What’s Up Doc? The Mommy Monster

April 26, 2012 at 6:25 pm Leave a comment

This Month’s”What’s Up Doc” comes to us from Ann Puccetti, LCSW  – Program Director and Jill Fazio, LCSW – Family Support Specialist at Parenthesis Family Center.

Ann received her BA from Stonehill College in Massachusetts and her MA in Social Work from the University of Chicago. Most of Ann’s career has been in providing family support services to families in need, starting at Abraham Lincoln Center on Chicago’s south side. Ann has also worked at Catholic Charities, as director of their Basic Human Needs program, and later as a social worker in the Arts of Living program for teen parents. Ann joined the Parenthesis staff in 2004 as a Family Wrap specialist, and now serves as program director. Ann considers it a privilege to assist families in reaching their parenting goals. Ann is married with four children.

Jill received her BA from Illinois Wesleyan University and her MA in Social Work from the University of Chicago. She holds an LCSW. Jill has served as a Peace Corps volunteer, working in the South American school systems as a family social worker and assisted on a parent empowerment project with UNICEF. In addition, she has worked with the New York City GEAR UP program to counsel youth and their families, and has served as Director of Social Services for the Ida B. Wells Program for Pregnant and Parenting Students also in New York City. Jill became a part of Parenthesis Family Center in May 2010 as a Family Support Specialist. Jill works with the Mothering On Our Own Program as well as with the Family Wrap Program. Jill enjoys working with families in the community to teach and learn about the daily celebrations and struggles of parenting.

Many moms feel it, but most moms don’t like to talk about it.  How is it we love our kids so much, yet they bring out the worst in us sometimes?  Discussions about maternal anger do not come easily because no one wants to admit those feelings. When moms get mad, they often feel guilty or like something is wrong with them – no one else could possibly be feeling that way!   At Parenthesis Family Center, we encourage our families to explore all the feelings of motherhood, and to get them out in the open.  It is so important to understand angry feelings, strategize how to cope with them, and know when to seek additional help if those feelings get out of control.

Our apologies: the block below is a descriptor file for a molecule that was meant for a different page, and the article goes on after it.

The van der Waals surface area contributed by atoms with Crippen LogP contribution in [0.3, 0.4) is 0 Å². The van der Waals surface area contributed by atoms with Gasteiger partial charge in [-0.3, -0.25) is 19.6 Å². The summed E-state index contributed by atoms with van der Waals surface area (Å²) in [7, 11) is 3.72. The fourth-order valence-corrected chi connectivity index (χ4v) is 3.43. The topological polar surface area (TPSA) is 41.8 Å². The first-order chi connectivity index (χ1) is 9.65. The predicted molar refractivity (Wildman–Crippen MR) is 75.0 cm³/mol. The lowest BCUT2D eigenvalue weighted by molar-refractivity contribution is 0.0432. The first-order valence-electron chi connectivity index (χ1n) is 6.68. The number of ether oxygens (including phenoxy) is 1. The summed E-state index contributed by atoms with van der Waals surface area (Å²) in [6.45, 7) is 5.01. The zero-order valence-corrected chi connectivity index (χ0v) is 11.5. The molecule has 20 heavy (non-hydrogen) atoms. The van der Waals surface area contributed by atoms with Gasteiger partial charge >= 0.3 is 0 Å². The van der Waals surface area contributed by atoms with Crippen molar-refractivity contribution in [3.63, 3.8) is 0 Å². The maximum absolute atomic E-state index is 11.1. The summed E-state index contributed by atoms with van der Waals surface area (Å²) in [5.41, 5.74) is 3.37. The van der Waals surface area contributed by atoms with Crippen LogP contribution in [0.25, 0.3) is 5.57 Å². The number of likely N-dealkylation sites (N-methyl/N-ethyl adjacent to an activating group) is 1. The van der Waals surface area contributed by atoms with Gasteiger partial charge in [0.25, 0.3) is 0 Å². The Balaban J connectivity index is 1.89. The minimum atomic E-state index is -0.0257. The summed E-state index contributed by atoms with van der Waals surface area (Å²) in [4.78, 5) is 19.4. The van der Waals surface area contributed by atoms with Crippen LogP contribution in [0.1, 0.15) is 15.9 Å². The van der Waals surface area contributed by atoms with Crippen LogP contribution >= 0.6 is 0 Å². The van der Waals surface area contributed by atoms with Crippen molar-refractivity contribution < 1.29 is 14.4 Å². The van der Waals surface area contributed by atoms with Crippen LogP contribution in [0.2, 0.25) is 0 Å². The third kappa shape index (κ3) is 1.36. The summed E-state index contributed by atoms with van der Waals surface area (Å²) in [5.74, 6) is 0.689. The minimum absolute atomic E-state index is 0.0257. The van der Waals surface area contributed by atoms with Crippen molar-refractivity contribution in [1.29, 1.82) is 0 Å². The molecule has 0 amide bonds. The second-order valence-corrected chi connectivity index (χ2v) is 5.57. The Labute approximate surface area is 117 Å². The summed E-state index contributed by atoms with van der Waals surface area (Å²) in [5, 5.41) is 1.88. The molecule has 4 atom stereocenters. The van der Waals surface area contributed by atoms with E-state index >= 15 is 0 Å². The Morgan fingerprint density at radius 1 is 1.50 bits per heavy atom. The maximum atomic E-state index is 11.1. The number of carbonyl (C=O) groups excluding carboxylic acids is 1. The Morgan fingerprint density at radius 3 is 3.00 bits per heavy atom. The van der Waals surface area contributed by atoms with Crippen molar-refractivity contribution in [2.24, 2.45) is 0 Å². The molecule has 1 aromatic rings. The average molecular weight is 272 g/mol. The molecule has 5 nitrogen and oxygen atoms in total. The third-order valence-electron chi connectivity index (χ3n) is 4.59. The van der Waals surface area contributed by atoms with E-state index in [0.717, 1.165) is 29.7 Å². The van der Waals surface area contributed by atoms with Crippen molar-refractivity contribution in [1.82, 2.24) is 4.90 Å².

Children really know how to push our buttons and it is important for us to be able to recognize the triggers and identify strategies to help us from taking our feelings out on our kids.

Below are some common strategies to help you curb your anger:

  1. Count to ten– Sounds too simple and mundane, but the counting method may very well prevent you from flipping out on your kid!  By taking a deep breath and counting you can calm down so you may deal with the situation effectively.
  2. Tell your children when you are getting angry- Let your children know you are getting frustrated and which behavior is causing this.
  3. Walk Away- Simply put, give yourself a time-out.  (Make sure your child is safe when leaving the area)
  4. Pretend Someone Else is There – Many mothers speak to their child in a way they would never speak to someone else. If it helps, pretend someone you admire is in the room with you, watching you blow up at your children.
  5. When and if you lose it, apologize- Despite all of your efforts to curb your anger, if you do lose it, let your child know that you made a mistake, do not condone the behavior, but remind the child that this was not the way to handle your anger
  6. Look at it from a child’s point of view- Put yourself in your child’s shoes.  Having someone standing above you, looking down and yelling and blaming can be pretty scary…and depending on the child’s age, she may have no idea why you are even angry.

Despite our every effort to be the perfect parent, we are going to have times when we unfairly lose it with our children.  The most important thing to remember is to acknowledge those feelings, take responsibility, and help teach our children how to appropriately deal with anger.

Ann Puccetti, LCSW                                                                        Jill Fazio, LCSW

Program Director                                                                        Family Support Specialist

http://www.parenthesis-info.org/

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Tuesday Blog: 10 ways to boost fertility naturally Taking “Thyme” to Explore Sunset Foods & Lake Forest

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